|Hundreds of people demonstrate in Tunis against draft new constitution|
Hundreds of people demonstrated in Tunis against a new constitution that must be submitted to a referendum in July and the sacking of 57 judges by President Kais Saied. "The people want freedom of justice" and "Constitution, freedom and dignity" were slogans chanted by demonstrators who took to the streets after calls from the "National Salvation Front", an opposition coalition.
Two weeks ago the president held a "national dialogue" to draft a new constitution, in light of legislative elections scheduled for December. The dialogue was boycotted by the opposition, including the powerful trade union organization UGTT, which believes key civil society actors and political parties are excluded. UGTT leader Tabboubi said he was "targeted" by authorities after refusing to participate in talks on a new constitution, according to Reuters. Sources close to the organization confirmed concerns that the president would use the judiciary to target unions. And on June 11, Tunisian police arrested journalist Salah Attia for telling Al Jazeera that Kais Saied had asked the army to close down the union headquarters and put its leaders under house arrest.
Yesterday thousands of supporters of the Free Destouriano Party, led by "passionary" Abir Moussi, were also in the square to express their opposition to holding a constitutional referendum on July 25. Moussi in his speech denounced the "abuse" of the Electoral Commission as requested by Saied, complaining about his party's exclusion from the National Dialogue and from the preparation of a draft constitution. What happened in Tunisia more than 10 years after the start of the Jasmine Revolution (17 December 2010 when activist Mohamed Bouazizi set himself on fire after police mistreatment)? Are we facing another possible revolution? On Thursday 16 June the entire North African nation was paralyzed by a general strike in the public sector, which affected 159 public administrations and companies and involved some three million workers.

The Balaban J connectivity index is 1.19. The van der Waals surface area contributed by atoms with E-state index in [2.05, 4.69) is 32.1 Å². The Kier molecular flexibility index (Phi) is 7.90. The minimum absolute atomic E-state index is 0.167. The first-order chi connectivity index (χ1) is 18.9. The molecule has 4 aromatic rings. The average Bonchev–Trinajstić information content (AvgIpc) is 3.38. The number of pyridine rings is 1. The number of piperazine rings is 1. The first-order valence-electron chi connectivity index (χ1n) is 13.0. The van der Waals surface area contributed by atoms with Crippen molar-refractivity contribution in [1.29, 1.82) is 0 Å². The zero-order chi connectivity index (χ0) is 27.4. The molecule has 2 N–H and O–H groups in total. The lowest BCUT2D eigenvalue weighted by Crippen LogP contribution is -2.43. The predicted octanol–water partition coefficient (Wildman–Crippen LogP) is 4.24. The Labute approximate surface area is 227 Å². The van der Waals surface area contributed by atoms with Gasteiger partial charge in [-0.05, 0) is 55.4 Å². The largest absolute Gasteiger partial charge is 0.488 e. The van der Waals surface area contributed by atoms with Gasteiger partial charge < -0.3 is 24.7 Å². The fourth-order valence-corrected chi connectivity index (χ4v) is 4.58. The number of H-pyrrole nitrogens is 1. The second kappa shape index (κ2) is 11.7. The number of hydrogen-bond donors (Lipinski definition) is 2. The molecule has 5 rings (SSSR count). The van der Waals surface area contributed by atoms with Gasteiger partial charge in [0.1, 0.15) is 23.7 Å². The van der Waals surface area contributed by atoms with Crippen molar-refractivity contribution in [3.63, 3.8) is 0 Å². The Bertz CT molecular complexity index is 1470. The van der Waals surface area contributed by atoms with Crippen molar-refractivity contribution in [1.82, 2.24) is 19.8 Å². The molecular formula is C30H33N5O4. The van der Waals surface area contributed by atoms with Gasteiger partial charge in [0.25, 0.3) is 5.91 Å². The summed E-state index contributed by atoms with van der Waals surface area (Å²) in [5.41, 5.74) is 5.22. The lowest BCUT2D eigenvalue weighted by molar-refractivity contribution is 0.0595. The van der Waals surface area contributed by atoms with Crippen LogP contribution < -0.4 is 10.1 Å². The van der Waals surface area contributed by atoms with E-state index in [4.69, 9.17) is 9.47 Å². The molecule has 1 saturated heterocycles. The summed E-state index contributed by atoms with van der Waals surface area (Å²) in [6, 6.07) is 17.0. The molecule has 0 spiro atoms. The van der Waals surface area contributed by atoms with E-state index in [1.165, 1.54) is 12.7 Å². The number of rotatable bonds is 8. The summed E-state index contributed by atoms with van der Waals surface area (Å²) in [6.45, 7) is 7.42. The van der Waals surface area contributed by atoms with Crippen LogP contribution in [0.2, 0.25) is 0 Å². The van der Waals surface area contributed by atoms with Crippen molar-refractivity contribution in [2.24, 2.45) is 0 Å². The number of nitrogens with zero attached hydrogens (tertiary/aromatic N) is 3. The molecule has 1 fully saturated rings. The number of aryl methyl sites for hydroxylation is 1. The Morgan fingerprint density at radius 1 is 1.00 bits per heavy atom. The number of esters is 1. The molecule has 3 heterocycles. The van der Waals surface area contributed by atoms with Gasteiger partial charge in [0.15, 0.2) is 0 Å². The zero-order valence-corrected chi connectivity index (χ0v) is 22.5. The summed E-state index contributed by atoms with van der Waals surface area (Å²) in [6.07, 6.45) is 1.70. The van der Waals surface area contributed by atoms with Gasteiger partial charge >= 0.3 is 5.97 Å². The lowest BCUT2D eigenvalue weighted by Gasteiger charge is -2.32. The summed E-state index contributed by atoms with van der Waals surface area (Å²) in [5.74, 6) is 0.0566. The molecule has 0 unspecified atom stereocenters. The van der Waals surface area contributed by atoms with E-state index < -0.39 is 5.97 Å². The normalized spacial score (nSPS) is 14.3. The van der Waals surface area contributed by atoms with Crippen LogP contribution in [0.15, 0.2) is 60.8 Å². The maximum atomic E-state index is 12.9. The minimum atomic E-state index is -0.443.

Flights were cancelled, transportation was blocked, post offices, pharmacies and universities were closed. The public sector protested the head of state's decision to freeze wages and cut subsidies, protecting the government's deal to secure a four billion dollar loan from the International Monetary Fund. Protesters in Tunis responded to calls from opposition organisations, including the Islam-inspired Ennahdha party, chanting "the constitution, freedom and dignity".
Broadcaster France 24 reported it . Human rights groups condemned Saied's dismissal of 57 judges as a "huge blow to the independence of the judiciary".
The new constitution is at the core of Saied's reform plans and is expected to be brought to a referendum one year after the sacking of the government and the suspension of parliament. Since then Saied has gradually and steadily extended his takeover, including by dissolving parliament in March. "The referendum is nothing more than a fraud," said Ali Larayedh, the leader of Ennahdha, which is the largest party in parliament and a key player in the government sacked by the president.
"We are demonstrating against judicial exclusion and against coups targeting the constitution," he said. The 2014 constitution, a hard-won compromise between Ennahdha and its secular rivals, created a system in which the president and parliament have executive power. It was adopted three years after the 2011 revolution in the North African country.